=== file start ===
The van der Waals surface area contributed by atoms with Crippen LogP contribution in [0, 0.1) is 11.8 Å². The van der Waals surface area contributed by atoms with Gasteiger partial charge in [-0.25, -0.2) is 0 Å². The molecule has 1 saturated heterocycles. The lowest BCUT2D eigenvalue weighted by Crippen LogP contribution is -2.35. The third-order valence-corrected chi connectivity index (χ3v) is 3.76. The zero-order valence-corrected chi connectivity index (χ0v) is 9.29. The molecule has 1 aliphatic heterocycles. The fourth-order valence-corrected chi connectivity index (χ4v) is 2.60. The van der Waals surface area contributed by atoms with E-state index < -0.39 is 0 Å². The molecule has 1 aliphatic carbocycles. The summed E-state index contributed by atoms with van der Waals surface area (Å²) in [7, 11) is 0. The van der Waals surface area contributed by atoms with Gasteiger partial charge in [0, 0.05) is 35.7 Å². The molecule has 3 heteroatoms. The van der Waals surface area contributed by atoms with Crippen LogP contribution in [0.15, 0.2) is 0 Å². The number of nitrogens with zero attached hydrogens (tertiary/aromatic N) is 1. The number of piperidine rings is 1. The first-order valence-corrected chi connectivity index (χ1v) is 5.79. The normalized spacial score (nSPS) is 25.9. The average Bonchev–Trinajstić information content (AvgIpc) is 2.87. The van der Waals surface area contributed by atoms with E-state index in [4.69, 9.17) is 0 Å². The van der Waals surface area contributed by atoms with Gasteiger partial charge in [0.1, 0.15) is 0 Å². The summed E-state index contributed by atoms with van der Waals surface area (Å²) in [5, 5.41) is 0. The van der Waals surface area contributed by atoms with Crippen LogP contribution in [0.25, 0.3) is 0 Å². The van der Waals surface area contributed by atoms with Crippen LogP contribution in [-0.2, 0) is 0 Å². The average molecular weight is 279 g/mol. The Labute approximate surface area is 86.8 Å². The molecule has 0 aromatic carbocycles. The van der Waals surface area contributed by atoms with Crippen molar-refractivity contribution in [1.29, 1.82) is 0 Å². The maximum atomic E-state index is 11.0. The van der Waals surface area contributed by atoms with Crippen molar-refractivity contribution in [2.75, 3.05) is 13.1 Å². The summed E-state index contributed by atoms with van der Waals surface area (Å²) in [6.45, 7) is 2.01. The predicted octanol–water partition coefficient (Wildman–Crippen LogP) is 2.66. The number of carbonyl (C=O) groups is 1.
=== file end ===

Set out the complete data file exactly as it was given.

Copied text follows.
The van der Waals surface area contributed by atoms with Crippen LogP contribution in [0, 0.1) is 11.8 Å². The van der Waals surface area contributed by atoms with Gasteiger partial charge in [-0.25, -0.2) is 0 Å². The molecule has 1 saturated heterocycles. The lowest BCUT2D eigenvalue weighted by Crippen LogP contribution is -2.35. The third-order valence-corrected chi connectivity index (χ3v) is 3.76. The zero-order valence-corrected chi connectivity index (χ0v) is 9.29. The molecule has 1 aliphatic heterocycles. The fourth-order valence-corrected chi connectivity index (χ4v) is 2.60. The van der Waals surface area contributed by atoms with E-state index < -0.39 is 0 Å². The molecule has 1 aliphatic carbocycles. The summed E-state index contributed by atoms with van der Waals surface area (Å²) in [7, 11) is 0. The van der Waals surface area contributed by atoms with Gasteiger partial charge in [0, 0.05) is 35.7 Å². The molecule has 3 heteroatoms. The van der Waals surface area contributed by atoms with Crippen LogP contribution in [0.15, 0.2) is 0 Å². The number of nitrogens with zero attached hydrogens (tertiary/aromatic N) is 1. The number of piperidine rings is 1. The first-order valence-corrected chi connectivity index (χ1v) is 5.79. The normalized spacial score (nSPS) is 25.9. The average Bonchev–Trinajstić information content (AvgIpc) is 2.87. The van der Waals surface area contributed by atoms with E-state index in [4.69, 9.17) is 0 Å². The van der Waals surface area contributed by atoms with Gasteiger partial charge in [0.1, 0.15) is 0 Å². The summed E-state index contributed by atoms with van der Waals surface area (Å²) in [5, 5.41) is 0. The van der Waals surface area contributed by atoms with Crippen LogP contribution in [0.25, 0.3) is 0 Å². The van der Waals surface area contributed by atoms with Crippen LogP contribution in [-0.2, 0) is 0 Å². The average molecular weight is 279 g/mol. The Labute approximate surface area is 86.8 Å². The molecule has 0 aromatic carbocycles. The van der Waals surface area contributed by atoms with Crippen molar-refractivity contribution in [1.29, 1.82) is 0 Å². The maximum atomic E-state index is 11.0. The van der Waals surface area contributed by atoms with Crippen molar-refractivity contribution in [2.75, 3.05) is 13.1 Å². The summed E-state index contributed by atoms with van der Waals surface area (Å²) in [6.45, 7) is 2.01. The predicted octanol–water partition coefficient (Wildman–Crippen LogP) is 2.66. The number of carbonyl (C=O) groups is 1.